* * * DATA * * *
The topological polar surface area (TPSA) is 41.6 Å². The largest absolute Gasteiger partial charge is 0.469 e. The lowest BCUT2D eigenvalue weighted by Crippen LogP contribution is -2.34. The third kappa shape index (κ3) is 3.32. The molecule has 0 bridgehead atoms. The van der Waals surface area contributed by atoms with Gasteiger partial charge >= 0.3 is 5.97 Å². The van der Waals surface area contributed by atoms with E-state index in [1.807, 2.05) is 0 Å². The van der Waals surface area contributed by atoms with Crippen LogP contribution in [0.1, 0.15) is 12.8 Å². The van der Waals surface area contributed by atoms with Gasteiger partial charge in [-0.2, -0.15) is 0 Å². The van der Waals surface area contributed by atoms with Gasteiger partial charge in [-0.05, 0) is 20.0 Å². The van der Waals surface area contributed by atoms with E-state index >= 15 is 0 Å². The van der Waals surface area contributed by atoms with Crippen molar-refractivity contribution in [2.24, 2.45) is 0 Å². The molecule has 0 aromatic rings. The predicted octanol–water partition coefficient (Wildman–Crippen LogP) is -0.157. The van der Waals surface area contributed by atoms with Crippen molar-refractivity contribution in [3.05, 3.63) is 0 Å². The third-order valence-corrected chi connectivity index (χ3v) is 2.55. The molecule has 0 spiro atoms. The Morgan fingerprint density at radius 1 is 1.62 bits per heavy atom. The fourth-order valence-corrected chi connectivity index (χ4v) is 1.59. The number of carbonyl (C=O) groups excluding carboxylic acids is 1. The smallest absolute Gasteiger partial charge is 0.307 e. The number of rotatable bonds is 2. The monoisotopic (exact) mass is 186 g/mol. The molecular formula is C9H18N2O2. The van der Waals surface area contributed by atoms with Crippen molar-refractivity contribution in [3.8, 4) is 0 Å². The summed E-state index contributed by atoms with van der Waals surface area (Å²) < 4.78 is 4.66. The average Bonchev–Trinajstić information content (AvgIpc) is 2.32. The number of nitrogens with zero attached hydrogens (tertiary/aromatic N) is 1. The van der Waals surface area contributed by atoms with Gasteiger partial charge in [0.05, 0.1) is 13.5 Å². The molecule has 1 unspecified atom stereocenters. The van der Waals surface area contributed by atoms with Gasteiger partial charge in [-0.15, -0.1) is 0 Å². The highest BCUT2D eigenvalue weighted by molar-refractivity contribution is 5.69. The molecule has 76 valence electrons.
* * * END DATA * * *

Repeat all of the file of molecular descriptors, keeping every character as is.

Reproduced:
The topological polar surface area (TPSA) is 41.6 Å². The largest absolute Gasteiger partial charge is 0.469 e. The lowest BCUT2D eigenvalue weighted by Crippen LogP contribution is -2.34. The third kappa shape index (κ3) is 3.32. The molecule has 0 bridgehead atoms. The van der Waals surface area contributed by atoms with Gasteiger partial charge >= 0.3 is 5.97 Å². The van der Waals surface area contributed by atoms with E-state index in [1.807, 2.05) is 0 Å². The van der Waals surface area contributed by atoms with Crippen LogP contribution in [0.1, 0.15) is 12.8 Å². The van der Waals surface area contributed by atoms with Gasteiger partial charge in [-0.2, -0.15) is 0 Å². The van der Waals surface area contributed by atoms with Gasteiger partial charge in [-0.05, 0) is 20.0 Å². The van der Waals surface area contributed by atoms with E-state index >= 15 is 0 Å². The van der Waals surface area contributed by atoms with Crippen molar-refractivity contribution in [2.24, 2.45) is 0 Å². The molecule has 0 aromatic rings. The predicted octanol–water partition coefficient (Wildman–Crippen LogP) is -0.157. The van der Waals surface area contributed by atoms with Crippen molar-refractivity contribution in [3.05, 3.63) is 0 Å². The third-order valence-corrected chi connectivity index (χ3v) is 2.55. The molecule has 0 spiro atoms. The Morgan fingerprint density at radius 1 is 1.62 bits per heavy atom. The fourth-order valence-corrected chi connectivity index (χ4v) is 1.59. The number of carbonyl (C=O) groups excluding carboxylic acids is 1. The smallest absolute Gasteiger partial charge is 0.307 e. The number of rotatable bonds is 2. The monoisotopic (exact) mass is 186 g/mol. The molecular formula is C9H18N2O2. The van der Waals surface area contributed by atoms with Crippen molar-refractivity contribution in [3.8, 4) is 0 Å². The summed E-state index contributed by atoms with van der Waals surface area (Å²) < 4.78 is 4.66. The average Bonchev–Trinajstić information content (AvgIpc) is 2.32. The number of nitrogens with zero attached hydrogens (tertiary/aromatic N) is 1. The van der Waals surface area contributed by atoms with Gasteiger partial charge in [0.05, 0.1) is 13.5 Å². The molecule has 1 unspecified atom stereocenters. The van der Waals surface area contributed by atoms with Gasteiger partial charge in [-0.15, -0.1) is 0 Å². The highest BCUT2D eigenvalue weighted by molar-refractivity contribution is 5.69. The molecule has 76 valence electrons.